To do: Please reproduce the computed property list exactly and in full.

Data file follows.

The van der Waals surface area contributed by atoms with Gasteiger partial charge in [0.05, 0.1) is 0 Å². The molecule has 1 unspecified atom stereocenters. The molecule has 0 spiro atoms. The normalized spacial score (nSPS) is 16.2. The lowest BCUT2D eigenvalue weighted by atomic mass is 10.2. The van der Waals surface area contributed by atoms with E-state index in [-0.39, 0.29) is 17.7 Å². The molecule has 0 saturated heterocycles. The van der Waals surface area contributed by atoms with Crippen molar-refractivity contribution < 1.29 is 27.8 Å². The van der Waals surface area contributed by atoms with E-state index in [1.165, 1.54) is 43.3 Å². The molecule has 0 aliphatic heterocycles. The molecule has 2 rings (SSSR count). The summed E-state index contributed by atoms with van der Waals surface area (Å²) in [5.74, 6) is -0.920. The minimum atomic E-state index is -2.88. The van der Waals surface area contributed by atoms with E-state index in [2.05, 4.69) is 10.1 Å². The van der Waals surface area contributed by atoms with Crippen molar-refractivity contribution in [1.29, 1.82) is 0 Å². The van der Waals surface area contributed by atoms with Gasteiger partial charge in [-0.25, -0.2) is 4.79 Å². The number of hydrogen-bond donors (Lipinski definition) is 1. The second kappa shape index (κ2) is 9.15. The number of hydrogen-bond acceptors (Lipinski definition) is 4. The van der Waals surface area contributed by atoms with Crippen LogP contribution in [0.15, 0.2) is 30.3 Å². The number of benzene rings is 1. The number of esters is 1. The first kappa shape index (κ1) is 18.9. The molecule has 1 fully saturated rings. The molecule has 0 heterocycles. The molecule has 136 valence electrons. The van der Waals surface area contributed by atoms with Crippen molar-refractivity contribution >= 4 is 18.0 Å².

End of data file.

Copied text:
The van der Waals surface area contributed by atoms with Gasteiger partial charge in [0.05, 0.1) is 0 Å². The molecule has 1 unspecified atom stereocenters. The molecule has 0 spiro atoms. The normalized spacial score (nSPS) is 16.2. The lowest BCUT2D eigenvalue weighted by atomic mass is 10.2. The van der Waals surface area contributed by atoms with E-state index in [-0.39, 0.29) is 17.7 Å². The molecule has 0 saturated heterocycles. The van der Waals surface area contributed by atoms with Crippen molar-refractivity contribution < 1.29 is 27.8 Å². The van der Waals surface area contributed by atoms with E-state index in [1.165, 1.54) is 43.3 Å². The molecule has 0 aliphatic heterocycles. The molecule has 2 rings (SSSR count). The summed E-state index contributed by atoms with van der Waals surface area (Å²) in [5.74, 6) is -0.920. The minimum atomic E-state index is -2.88. The van der Waals surface area contributed by atoms with E-state index in [2.05, 4.69) is 10.1 Å². The van der Waals surface area contributed by atoms with Crippen molar-refractivity contribution in [1.29, 1.82) is 0 Å². The van der Waals surface area contributed by atoms with Gasteiger partial charge in [-0.25, -0.2) is 4.79 Å². The number of hydrogen-bond donors (Lipinski definition) is 1. The second kappa shape index (κ2) is 9.15. The number of hydrogen-bond acceptors (Lipinski definition) is 4. The van der Waals surface area contributed by atoms with Crippen LogP contribution in [0.15, 0.2) is 30.3 Å². The number of benzene rings is 1. The number of esters is 1. The first kappa shape index (κ1) is 18.9. The molecule has 1 fully saturated rings. The molecule has 0 heterocycles. The molecule has 136 valence electrons. The van der Waals surface area contributed by atoms with Crippen molar-refractivity contribution >= 4 is 18.0 Å².